Kimura (78.8 kg then) defeated his first two opponents here with Osoto-gari. Eventually, he made his way to the finals against Masayuki Nakajima (5th dan , 27 years old, 170cm, 78.8 kg), a two time champion (All Japan Amateur Judo Champion 1934 and 1935). In the first 15 minutes of the 40 minute match neither scored a decisive point. In the second period Kimura scored a Waza-ari with Ippon-seoinage. Kimura had felt he had won the match and relaxed ever so slightly. Nakajima reacted immediately with left Ken-ken Uchimata and also scored. The second period ended with the two at a draw with Waza-aris. In the last 10 minute period Nakajima was taken down where Kimura applied Kuzure-Kamishiho-Gatame and won the championship.
Nakajima actually lost to Yoshio Yamaguchi (178 cm, 95kg, obtained 5th dan at age 19) in 1936 at the All Japan Amateur Judo Championship at the first round by decision over the 23 minutes fight. In the semifinals Tashiro defeated Yamaguchi with Kani-basami, in the finals Murakami threw Tashiro with left Tai-otoshi to become the amateur champion. A year before Nakajima defeated Yamaguchi with Kosoto-gari gaeshi for Waza-ari. Katsuo Murakami( age 26, 170 cm,78.8kg) was the champion for 1936-38.
After the victory Kimura pinched his face to make sure he wasn't dreaming. That night he had a very large meal of 13 bowls of rice. When reporters questioned Kimura about his big win he told them that winning his first All Japan Title was his most memorable experience. Even the night after the tournament Kimura was again training. He did 500 push ups, bunny hop 1km, and 500 karate chops before he went to bed. He did not sleep well that evening. Rather he kept reliving the moments of his championship match. He was troubled by the fact that he had lost a Waza-ari by ken ken Uchi-mata. He felt this could have easily been ruled Ippon in the other fighter's favor. Therefore Kimura concluded that to maintain his title for the next 10 years he would have to train harder than the other judoka. Kimura trained 9 hours a day and did 1000 push-ups compared to 3-4 hours and 300 push ups of his rivals.
Kimura throwing Tashiro with Osoto-gari
Kimura was also victorious at the All Japan Championships held on October 16-17, 1938 at Kodokan. In the preliminary round Kimura won with Ouchi-gari for ippon. In the Semi-final he fought Bunei Tashiro (age 27, 5'7, 75kg), who was known for his Kani-basami. Tashiro tried his Kanibasami but with no effect. Kimura attacked with a powerful Osoto-gari which injured Tashiro's right hand. Tashiro was disqualified as he was not able to fight. Tashiro had defeated Toshio Yamaguchi with Kanibasami in the All Japan amateur Judo championship in 1937 at the semifinal. Kanibasami is such a dangerous technique often rendering the opponent a broken leg. Yasuhiro Yamashita's left leg was broken by Sumio Endo in May 1980. Yoshimi Masaki' leg was also broken by Konno in All Japan Championship. In the final match Kimura met Ogawa (172cm, 100kg). Ogawa had defeated the runner-up from last year Nakajima by Uchi-mata at 7 min 47 seconds. Ogawa attacked with the Uchi-mata unsuccessfully, but both of them fell to the mat. Kimura immediately moved to pin Ogawa with Kuzure-kamishiho-gatame..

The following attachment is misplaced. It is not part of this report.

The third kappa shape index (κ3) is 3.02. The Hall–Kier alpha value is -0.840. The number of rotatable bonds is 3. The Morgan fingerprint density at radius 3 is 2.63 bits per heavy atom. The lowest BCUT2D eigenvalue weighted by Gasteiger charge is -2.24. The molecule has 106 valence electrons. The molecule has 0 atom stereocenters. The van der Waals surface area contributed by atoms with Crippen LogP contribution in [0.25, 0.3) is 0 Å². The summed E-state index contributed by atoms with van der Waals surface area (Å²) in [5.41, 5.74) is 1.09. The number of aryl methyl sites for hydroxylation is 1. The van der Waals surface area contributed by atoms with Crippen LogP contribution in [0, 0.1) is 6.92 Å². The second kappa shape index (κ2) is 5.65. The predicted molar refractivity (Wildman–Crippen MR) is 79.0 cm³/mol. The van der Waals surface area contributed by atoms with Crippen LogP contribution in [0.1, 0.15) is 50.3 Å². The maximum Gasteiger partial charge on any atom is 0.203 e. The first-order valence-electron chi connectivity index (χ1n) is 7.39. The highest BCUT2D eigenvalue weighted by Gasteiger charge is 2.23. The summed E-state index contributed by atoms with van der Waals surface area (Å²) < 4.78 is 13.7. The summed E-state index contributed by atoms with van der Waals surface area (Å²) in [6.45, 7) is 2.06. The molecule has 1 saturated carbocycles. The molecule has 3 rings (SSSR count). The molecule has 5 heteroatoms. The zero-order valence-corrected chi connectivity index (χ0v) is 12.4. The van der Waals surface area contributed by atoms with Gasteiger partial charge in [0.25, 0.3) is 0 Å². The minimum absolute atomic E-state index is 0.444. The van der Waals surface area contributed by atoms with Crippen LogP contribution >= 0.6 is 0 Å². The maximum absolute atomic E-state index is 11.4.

At the 1939 All Japan Championships Kimura won with Osoto-gari, Osoto-otoshi, Osoto-makikomi, for the first three matches. In the quarterfinal, Kimura had a tough fight against Hidenosuke Tsujimoto 5th dan who was three years older, also from Kumamoto where they practiced before. Kimura tried Seoi-nage with no effect. When they met at the center of mat again, this time Kimura applied the secret weapon, namely Tsuri-komi-goshi. Having never used it against Tsujimoto, it caught him off guard. In the Semifinal round he defeated Ochi 5th dan with Osoto-otoshi. In the final match he fought Tokizane(age 33,5 '6'',78.8 kg) 6th dan. Kimura(78.8 kg then) told Tokizane before the match that he was going to throw him with Osoto-gari. During the fight Tokizane was extremely defensive. Kimura circumvented the defenses with a Osoto-gari to Osoto-otoshi combination. It took 12 minutes 57 seconds for Kimura to score 6 ippons in this championship. With this last victory Kimura had won the last 3 consecutive All Japan Championships and was awarded with the Championship Flag. Kimura is the only person in the world to ever possess the flag. The Championship flag was intended to be a traveling trophy. Kimura was told three consecutive titles would allow him to keep the flag forever. In those day only Wushijima was able to win the title twice (Professional division age 20-30).